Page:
The Oath Book Review

In 1986, Frank Peretti launched his magnum opus. Taking a serious look at spiritual warfare, demonic forces and the power of prayer, This Present Darkness was a worldwide commercial success. Not only did it fly off Christian store bookshelves, but it also sold very well in secular bookstores. Since then, Peretti has released other bestsellers like The House, Prophet, and Illusion (don't read that one). However, there is one that stands above all the others that seems to be the most dark, the most serious, the most thought provoking and the most exciting. That novel is The Oath.

Set in a fictional town in Washington State, we begin with a woman named Evelyn running through the woods. She's bloody, scratched up, praying fervently and scared out of her freaking mind. After she attacks a semi-truck out of sheer terror, she gets taken to a hospital. Her brother-in-law, Cliff Benson, hears what's happened to her and rushes to the hospital. Evelyn doesn't remember what happened to her, but she does remember that some wild animal attacked her and her husband. From that point on, Cliff is bent on finding the beast that took his brother. As he begins to ask questions around the town, he begins to notice that a strange aura of fear and secrecy hangs around its inhabitants. He knows that they're hiding something, but he just doesn't know what. That is, until the town religious nut, Levi, tells him of a dark deal and a dangerous oath. Cliff doesn't believe him, but when he starts to snoop around, he begins to suspect something... otherworldly.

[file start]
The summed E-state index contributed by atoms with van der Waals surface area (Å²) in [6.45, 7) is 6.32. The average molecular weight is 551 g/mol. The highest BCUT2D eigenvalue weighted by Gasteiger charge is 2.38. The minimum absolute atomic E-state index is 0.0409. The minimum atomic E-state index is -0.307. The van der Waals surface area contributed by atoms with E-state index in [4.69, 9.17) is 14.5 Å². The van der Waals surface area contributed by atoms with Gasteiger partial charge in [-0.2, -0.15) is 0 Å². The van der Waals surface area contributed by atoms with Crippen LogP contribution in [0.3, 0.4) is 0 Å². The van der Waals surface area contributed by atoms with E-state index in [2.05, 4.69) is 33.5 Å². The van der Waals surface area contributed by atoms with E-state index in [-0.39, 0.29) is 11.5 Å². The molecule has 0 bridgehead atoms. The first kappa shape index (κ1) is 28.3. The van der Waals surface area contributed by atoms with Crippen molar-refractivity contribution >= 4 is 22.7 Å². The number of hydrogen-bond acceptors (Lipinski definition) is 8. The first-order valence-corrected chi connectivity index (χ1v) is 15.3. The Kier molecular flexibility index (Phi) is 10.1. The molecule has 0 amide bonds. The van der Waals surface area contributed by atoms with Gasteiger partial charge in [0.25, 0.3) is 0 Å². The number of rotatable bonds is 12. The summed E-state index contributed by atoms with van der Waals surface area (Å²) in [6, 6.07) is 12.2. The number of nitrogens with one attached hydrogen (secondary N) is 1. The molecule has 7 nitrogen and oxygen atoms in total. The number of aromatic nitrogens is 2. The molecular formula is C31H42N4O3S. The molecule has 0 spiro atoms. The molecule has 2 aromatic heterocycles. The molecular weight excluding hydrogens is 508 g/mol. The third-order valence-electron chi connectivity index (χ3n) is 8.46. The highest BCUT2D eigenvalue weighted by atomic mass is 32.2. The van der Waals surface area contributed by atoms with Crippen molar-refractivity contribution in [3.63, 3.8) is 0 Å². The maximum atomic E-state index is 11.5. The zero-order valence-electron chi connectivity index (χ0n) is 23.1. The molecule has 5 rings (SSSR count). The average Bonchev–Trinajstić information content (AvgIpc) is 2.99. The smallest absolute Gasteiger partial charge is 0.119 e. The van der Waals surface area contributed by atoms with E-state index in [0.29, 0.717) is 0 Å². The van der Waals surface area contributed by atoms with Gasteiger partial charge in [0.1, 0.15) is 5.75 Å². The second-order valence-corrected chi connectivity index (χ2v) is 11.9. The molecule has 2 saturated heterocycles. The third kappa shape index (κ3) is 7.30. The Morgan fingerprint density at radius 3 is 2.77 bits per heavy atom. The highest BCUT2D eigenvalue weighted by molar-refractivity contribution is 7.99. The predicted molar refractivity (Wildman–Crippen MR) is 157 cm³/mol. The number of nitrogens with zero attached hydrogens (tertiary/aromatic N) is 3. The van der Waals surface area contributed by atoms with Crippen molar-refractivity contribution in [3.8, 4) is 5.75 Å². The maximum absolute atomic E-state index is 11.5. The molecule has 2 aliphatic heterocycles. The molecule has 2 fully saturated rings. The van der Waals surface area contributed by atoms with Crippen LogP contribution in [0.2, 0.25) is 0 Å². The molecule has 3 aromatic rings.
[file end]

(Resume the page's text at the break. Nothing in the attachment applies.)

The story is kind of what Steven King would write if he were a Christian, except with a lot better payoff. Frank Peretti's novels are full of great supernatural mysteries, tense moments you swear are from a horror movie screenplay, relatable heroes, and actually detestable villains. I know I've complained about how Christian movies have bad villains and that's usually true for Christian media in general. However, The Oath has some of the most despicable slime-bags since the gangsters in The Crow. And, even though they don't say anything really bad, you get to dislike them for their heartless actions and how self-absorbed they are. This just proves that actions really do speak louder than words.

However, you can argue that the bad people in this book are not even the real villains. In this story, Peretti shines a spiritual truth. That is that sin is a destructive, selfish force that is the villain in and of all of us. I mention the themes more than I do the characters because, while the characters do still drive this story, it's the themes that you really focus on. And, surprisingly, they're really good themes. If you're a Christian, you can really appreciate the spiritual reality that shines through. If you're not, at least it'll get you thinking a bit.

Synopsis: This is one of the greatest books I've ever read. It's intense, satisfying and thought-provoking. It'll really challenge you to look at sin for what it is. And, that's actually the point; I've often heard my grandmother saying that Peretti novels show the ugly truth of spiritual evil. They show that the devil is not someone to be messed with and sin shouldn't be taken lightly. If you're a Christian, again, this will challenge you to think. If you're not, you'll still enjoy this book. Definitely check it out.

Score: 10/10


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